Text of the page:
Sunday, July 02, 2006

Understanding Toulmin Argument Just in Time

Time Magazine is coming out with a new poll this week that shows that President Bush’s approval ratings have slipped once again, to 35 percent, with only 33 percent saying they approve of the way he is handling the war in Iraq. This is a rather startling development, given the recent spate of essentially good new the administration has enjoyed: the death of al-Qaeda in Iraq leader Abu Mousab al-Zarqawi, Karl Rove’s non-indictment in the outing of a CIA agent, and a fairly robust economy even in the face of gasoline prices that hit $3.46 in Chicago over the weekend.

So it comes as no surprise that the President, his puppetmaster Dick Cheney, and their usual chorus of slavish dittoheads in Congress, FoxNews, the blogsophere and talk radio would attempt to change the terms of the debate by attacking the press, namely the New York Times. Their argument is that the Times is traitorous because it ran a story last week about how the government tracks financial data to sniff out terrorist plans and movements.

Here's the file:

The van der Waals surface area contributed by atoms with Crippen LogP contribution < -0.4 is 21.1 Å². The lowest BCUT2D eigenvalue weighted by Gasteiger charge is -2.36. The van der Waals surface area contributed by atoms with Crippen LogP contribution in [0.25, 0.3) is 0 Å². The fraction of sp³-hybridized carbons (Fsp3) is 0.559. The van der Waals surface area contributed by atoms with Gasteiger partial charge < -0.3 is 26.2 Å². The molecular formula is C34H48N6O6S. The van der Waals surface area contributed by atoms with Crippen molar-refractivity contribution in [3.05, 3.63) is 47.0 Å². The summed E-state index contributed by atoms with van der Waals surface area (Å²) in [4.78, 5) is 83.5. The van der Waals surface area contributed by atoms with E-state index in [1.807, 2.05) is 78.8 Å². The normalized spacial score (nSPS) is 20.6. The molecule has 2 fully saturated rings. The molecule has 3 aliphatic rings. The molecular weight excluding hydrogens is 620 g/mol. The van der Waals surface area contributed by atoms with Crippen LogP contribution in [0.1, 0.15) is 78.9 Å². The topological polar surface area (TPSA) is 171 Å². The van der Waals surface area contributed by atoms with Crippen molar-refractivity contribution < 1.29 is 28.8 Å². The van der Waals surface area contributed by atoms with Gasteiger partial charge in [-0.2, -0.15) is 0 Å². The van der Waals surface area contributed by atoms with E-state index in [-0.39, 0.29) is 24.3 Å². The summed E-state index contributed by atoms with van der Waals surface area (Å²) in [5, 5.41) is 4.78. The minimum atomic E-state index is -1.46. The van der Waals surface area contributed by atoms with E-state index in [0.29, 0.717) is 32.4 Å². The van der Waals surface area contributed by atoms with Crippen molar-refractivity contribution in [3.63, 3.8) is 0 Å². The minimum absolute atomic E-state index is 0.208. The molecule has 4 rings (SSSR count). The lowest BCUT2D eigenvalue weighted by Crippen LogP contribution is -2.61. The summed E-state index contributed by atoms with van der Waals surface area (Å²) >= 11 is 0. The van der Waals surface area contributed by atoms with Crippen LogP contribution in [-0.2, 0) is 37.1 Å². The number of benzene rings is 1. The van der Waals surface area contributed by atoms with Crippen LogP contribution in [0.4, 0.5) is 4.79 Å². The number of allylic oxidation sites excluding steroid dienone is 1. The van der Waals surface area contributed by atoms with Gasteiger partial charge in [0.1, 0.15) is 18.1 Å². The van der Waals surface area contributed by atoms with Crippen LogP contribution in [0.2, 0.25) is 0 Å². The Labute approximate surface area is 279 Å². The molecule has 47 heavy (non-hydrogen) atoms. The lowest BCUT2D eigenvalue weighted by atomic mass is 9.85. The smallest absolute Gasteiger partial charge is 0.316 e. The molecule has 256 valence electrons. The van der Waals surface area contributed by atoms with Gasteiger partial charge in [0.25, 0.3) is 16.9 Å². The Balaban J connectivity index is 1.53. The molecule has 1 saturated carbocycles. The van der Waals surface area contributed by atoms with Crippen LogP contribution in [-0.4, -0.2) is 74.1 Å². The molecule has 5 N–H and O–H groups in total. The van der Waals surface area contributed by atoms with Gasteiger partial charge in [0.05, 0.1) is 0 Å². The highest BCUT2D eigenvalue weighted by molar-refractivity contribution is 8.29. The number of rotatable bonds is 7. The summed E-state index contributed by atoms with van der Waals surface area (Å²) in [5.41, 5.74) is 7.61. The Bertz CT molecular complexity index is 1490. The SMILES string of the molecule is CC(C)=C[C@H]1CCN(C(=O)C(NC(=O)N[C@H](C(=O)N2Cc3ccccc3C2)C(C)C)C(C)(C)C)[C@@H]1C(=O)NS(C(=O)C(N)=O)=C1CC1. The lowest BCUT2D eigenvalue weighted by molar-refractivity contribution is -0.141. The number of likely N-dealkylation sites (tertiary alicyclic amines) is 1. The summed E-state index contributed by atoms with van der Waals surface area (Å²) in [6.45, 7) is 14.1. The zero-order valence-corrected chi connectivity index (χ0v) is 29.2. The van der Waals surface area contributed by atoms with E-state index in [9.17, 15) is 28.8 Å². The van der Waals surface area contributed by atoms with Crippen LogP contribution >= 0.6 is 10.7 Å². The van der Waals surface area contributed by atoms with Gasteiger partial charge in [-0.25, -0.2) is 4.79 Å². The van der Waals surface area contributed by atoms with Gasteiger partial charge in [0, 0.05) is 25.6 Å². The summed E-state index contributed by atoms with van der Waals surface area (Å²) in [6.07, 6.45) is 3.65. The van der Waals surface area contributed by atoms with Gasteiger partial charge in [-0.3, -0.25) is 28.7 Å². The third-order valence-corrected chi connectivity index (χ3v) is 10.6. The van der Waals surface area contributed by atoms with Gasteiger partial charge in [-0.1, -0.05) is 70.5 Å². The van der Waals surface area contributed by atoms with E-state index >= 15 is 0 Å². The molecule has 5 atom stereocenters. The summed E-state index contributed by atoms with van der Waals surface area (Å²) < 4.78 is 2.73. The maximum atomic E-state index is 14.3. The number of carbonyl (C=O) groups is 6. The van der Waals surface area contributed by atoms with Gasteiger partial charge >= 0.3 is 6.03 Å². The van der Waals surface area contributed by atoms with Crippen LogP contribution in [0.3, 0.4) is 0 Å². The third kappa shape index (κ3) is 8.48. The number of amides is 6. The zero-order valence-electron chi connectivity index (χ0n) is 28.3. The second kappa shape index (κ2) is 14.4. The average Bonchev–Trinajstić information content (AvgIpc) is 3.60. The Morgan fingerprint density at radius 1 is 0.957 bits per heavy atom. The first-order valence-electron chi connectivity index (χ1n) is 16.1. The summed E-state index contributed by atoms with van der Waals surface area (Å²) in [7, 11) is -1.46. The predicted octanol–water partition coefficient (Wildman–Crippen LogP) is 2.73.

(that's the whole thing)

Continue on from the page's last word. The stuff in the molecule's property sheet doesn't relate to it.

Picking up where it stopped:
There’s a name of this type of argument: ad hominem, which means “go to the man.” In this case, rather than engaging the New York Times in a debate about the merits and dangers of this type of data mining, the administration and its surrogates have attacked the character of the men (and women) of the nation’s 2nd largest newspaper. This type of argument against the press is nothing new. Richard Nixon and his felonious vice-president Spiro Agnew have fulminated against the press in an effort to move the debate away from their own failed policies in Vietnam and criminal behavior. This new attack, however, reaches an uglier level, because treason is a crime punishable by death.